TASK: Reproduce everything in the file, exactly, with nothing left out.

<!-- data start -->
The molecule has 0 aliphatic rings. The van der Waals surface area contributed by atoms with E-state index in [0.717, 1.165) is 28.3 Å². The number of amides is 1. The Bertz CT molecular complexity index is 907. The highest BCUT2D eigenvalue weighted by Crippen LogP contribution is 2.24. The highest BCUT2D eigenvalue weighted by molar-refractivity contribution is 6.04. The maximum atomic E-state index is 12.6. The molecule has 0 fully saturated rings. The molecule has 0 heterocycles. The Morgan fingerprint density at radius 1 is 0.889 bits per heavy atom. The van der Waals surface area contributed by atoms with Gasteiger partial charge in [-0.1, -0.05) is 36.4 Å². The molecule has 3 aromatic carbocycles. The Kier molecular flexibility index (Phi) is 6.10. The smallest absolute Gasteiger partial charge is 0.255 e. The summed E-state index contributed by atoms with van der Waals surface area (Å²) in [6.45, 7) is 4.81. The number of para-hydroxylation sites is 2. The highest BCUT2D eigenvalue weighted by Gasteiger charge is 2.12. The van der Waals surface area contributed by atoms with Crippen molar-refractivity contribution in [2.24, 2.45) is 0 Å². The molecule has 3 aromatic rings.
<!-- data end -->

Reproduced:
The molecule has 0 aliphatic rings. The van der Waals surface area contributed by atoms with E-state index in [0.717, 1.165) is 28.3 Å². The number of amides is 1. The Bertz CT molecular complexity index is 907. The highest BCUT2D eigenvalue weighted by Crippen LogP contribution is 2.24. The highest BCUT2D eigenvalue weighted by molar-refractivity contribution is 6.04. The maximum atomic E-state index is 12.6. The molecule has 0 fully saturated rings. The molecule has 0 heterocycles. The Morgan fingerprint density at radius 1 is 0.889 bits per heavy atom. The van der Waals surface area contributed by atoms with Gasteiger partial charge in [-0.1, -0.05) is 36.4 Å². The molecule has 3 aromatic carbocycles. The Kier molecular flexibility index (Phi) is 6.10. The smallest absolute Gasteiger partial charge is 0.255 e. The summed E-state index contributed by atoms with van der Waals surface area (Å²) in [6.45, 7) is 4.81. The number of para-hydroxylation sites is 2. The highest BCUT2D eigenvalue weighted by Gasteiger charge is 2.12. The van der Waals surface area contributed by atoms with Crippen molar-refractivity contribution in [2.24, 2.45) is 0 Å². The molecule has 3 aromatic rings.